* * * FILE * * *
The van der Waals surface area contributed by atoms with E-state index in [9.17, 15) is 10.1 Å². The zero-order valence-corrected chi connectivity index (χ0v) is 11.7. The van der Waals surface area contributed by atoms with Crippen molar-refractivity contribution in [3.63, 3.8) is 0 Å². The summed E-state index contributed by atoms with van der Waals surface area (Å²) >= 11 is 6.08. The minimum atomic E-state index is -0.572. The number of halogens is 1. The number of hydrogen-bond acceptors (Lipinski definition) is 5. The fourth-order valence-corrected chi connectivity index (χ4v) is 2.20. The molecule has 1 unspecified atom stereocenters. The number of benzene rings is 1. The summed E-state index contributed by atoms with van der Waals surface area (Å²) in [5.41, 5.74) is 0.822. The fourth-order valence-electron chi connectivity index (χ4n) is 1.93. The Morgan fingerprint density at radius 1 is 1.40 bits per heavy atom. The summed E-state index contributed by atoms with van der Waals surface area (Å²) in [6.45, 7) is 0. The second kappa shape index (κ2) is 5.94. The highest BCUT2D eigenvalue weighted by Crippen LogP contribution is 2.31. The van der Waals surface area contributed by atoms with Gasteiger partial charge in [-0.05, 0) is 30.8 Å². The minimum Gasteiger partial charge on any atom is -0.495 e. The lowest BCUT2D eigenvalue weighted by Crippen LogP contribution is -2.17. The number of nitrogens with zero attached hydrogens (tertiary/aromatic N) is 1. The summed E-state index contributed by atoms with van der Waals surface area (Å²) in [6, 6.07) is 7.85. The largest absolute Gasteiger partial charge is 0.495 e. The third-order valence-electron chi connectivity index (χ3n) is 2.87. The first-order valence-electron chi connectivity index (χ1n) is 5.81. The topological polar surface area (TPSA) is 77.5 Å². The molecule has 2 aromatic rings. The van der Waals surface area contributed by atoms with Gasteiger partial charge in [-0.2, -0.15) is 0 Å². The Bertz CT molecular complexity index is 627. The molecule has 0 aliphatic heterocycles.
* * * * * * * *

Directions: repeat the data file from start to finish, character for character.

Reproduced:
The van der Waals surface area contributed by atoms with E-state index in [9.17, 15) is 10.1 Å². The zero-order valence-corrected chi connectivity index (χ0v) is 11.7. The van der Waals surface area contributed by atoms with Crippen molar-refractivity contribution in [3.63, 3.8) is 0 Å². The summed E-state index contributed by atoms with van der Waals surface area (Å²) >= 11 is 6.08. The minimum atomic E-state index is -0.572. The number of halogens is 1. The number of hydrogen-bond acceptors (Lipinski definition) is 5. The fourth-order valence-corrected chi connectivity index (χ4v) is 2.20. The molecule has 1 unspecified atom stereocenters. The number of benzene rings is 1. The summed E-state index contributed by atoms with van der Waals surface area (Å²) in [5.41, 5.74) is 0.822. The fourth-order valence-electron chi connectivity index (χ4n) is 1.93. The Morgan fingerprint density at radius 1 is 1.40 bits per heavy atom. The summed E-state index contributed by atoms with van der Waals surface area (Å²) in [6.45, 7) is 0. The second kappa shape index (κ2) is 5.94. The highest BCUT2D eigenvalue weighted by Crippen LogP contribution is 2.31. The van der Waals surface area contributed by atoms with Gasteiger partial charge in [-0.05, 0) is 30.8 Å². The minimum Gasteiger partial charge on any atom is -0.495 e. The lowest BCUT2D eigenvalue weighted by Crippen LogP contribution is -2.17. The number of nitrogens with zero attached hydrogens (tertiary/aromatic N) is 1. The summed E-state index contributed by atoms with van der Waals surface area (Å²) in [6, 6.07) is 7.85. The largest absolute Gasteiger partial charge is 0.495 e. The third-order valence-electron chi connectivity index (χ3n) is 2.87. The first-order valence-electron chi connectivity index (χ1n) is 5.81. The topological polar surface area (TPSA) is 77.5 Å². The molecule has 2 aromatic rings. The van der Waals surface area contributed by atoms with Gasteiger partial charge in [-0.2, -0.15) is 0 Å². The Bertz CT molecular complexity index is 627. The molecule has 0 aliphatic heterocycles.